“In general, synergy (from Greek sunergia, meaning “cooperation,” and also sunergos, meaning “working together”) is the combined working together of two or more parts of a system so that the combined effect is greater than the sum of the efforts of the parts. In business and technology, the term describes a hoped-for or real effect resulting from different individuals, departments, or companies working together and stimulating new ideas that result in greater productivity” – www.whatis.com
Many of us empathise with the logical sequence: greater productivity,
quality, service excellence, competitiveness, leading ultimately to holistic sustainable development. Sustainable development is a major responsibility if we intend to protect the earth experience for our children and grandchildren. An important element of sustainable development is sustainable economic growth, which can only be achieved if attention is continually placed on enterprise development.
The CBET shepherding model is designed to guide the entrepreneur from concept to sustainable business success as he/she embarks on the journey of enterprise development. Over the last two weeks the Barbados Investment and Development Corporation (BIDC) partnered with CBET to mount an initiative that it is expected will stimulate enterprise development.
The first step in this journey is to convert an existing or new idea into a Business Opportunity Profile (BOP). The CBET instrument used to initiate this process is the High Impact Growth Strategy (HIGS) Workshop that was mounted last week. It was gratifying to note that in the feedback at the end of the two-day workshop, the overwhelming feature was the tremendous ground that was covered at each of the six round tables. This was due to the synergy at each table, brought about by participants, from several diverse backgrounds, interacting to have a combined effect that was greater than the sum of their individual contributions.
This brainstorming process is indeed a method of shared problem solving in which all members of each group spontaneously contributed ideas and rapidly generated a variety of possible solutions for the problem. This initial process sets the stage for sustainable development since the synergy from the interactive dialogue indeed contributed to greater productivity.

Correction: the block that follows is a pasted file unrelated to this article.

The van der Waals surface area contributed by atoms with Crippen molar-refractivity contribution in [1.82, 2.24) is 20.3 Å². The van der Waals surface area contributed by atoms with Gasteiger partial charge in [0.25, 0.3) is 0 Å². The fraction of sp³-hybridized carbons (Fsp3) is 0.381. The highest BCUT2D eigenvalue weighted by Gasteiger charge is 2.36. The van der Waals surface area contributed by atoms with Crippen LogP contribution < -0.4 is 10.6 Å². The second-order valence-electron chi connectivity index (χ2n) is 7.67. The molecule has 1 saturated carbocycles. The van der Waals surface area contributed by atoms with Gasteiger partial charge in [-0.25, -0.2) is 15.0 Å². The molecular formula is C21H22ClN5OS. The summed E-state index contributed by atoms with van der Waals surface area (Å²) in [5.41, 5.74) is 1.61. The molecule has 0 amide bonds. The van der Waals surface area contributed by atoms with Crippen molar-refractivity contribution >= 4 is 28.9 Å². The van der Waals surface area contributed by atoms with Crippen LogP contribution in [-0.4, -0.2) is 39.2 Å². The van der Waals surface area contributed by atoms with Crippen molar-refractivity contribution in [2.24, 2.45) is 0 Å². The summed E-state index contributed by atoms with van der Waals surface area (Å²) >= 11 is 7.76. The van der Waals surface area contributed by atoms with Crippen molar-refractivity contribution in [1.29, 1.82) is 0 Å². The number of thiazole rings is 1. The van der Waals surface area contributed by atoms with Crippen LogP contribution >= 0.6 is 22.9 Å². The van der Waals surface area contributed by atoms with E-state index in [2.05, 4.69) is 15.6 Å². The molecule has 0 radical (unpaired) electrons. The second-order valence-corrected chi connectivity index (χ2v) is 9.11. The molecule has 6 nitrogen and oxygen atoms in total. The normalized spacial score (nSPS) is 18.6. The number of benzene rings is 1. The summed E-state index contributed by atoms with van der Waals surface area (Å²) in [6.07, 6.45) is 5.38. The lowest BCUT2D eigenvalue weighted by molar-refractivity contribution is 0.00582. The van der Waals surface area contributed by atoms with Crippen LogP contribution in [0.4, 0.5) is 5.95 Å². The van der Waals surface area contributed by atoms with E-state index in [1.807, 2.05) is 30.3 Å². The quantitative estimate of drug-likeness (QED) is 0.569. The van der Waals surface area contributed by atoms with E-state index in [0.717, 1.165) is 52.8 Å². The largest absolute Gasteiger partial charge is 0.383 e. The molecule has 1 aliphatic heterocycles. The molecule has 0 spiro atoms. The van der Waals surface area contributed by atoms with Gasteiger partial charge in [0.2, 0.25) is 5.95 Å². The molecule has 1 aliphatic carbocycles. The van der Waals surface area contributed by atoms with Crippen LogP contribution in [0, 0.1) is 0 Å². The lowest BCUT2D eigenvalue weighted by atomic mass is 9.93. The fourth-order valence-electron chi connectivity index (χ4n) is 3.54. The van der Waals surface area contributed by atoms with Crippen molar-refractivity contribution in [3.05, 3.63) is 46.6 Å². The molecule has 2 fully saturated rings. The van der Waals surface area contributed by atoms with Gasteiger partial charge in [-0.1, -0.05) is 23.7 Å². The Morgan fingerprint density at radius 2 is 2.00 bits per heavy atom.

This was the sixteenth HIGS workshop in twelve Caribbean countries, where I participated in the facilitation process, and I never cease to be amazed at the combination of synergy and greater productivity as it relates to the output from such an event. Indeed, I recall my first exposure to this synergistic process before I became a facilitator. I presented an idea to my table and invited my colleagues to respond. I do not recall exactly who was at the table but certainly it was a diverse group who would not necessarily be expected to be as familiar with my idea as I was. After over an hour’s dialogue on the subject I was absolutely amazed at the ‘icing’ that my colleagues had put on the ‘cake’. So great was my amazement that I was forced to recoil into a ‘cocoon of humility’ having been flabbergasted by the unexpected synergy generated in a relatively short time by the contributions from a diverse group. Since then I remain a convert of this process and it has never failed.
The major constraint to enterprise development using this process is the lack of a funding nexus between the BOP and the development of a Business Plan. If the Business Plan demonstrates venture viability, with a good return on investment, then it becomes attractive to financial investors and the process of sustainable enterprise development is further charged. We need viable business plans or, in other words, we need to increase the ‘deal flow’.
The BIDC/CBET partnership has recognized this weakness and has agreed to address it, in the interest of contributing to an increased rate of growth for the productive sectors in the country. If similar approaches and partnerships were to be introduced throughout the Caribbean, not only would we benefit from synergy and greater productivity, but we would also be well on the way to securing the economies of the Caribbean for future generations.
At another event last week, the Eleventh Healthy lifestyle seminar for Business and Professional Executives mounted by the Heart Foundation of Barbados and sponsored by Sagicor General Insurance Inc., the same process was used. In the HIGS workshop the objective was to develop BOPs, for possible development into a Business Plan. In the Heart Foundation event the objective was to obtain feedback on challenges that emerged from topics, presented by a number of interveners, so as to benefit from the collective opinion of a group who in this case were responding as consumers.
The topics presented were: ‘Preparing for Cricket World Cup 2007 – Emergency Cardiac Care in Fitness and Sport’ (Dr Brian Charles); ‘Benefits of Physical Fitness to Business’ (Dr Adrian Lorde) and ‘Physical Fitness and Heart Health’ (Dr Raymond Massay). A wealth of information from the consumer perspective was fed back to the plenary which could enhance the design and promotion of the above topics to the workplace and consumers in general. The meeting which was attended by over sixty business and professional executives, concluded with an exposition on Preventive Health, with special emphasis on the Cardiac Disease Prevention & Rehabilitation Programme of the Heart Foundation of Barbados, by Nurse Shirley Gill.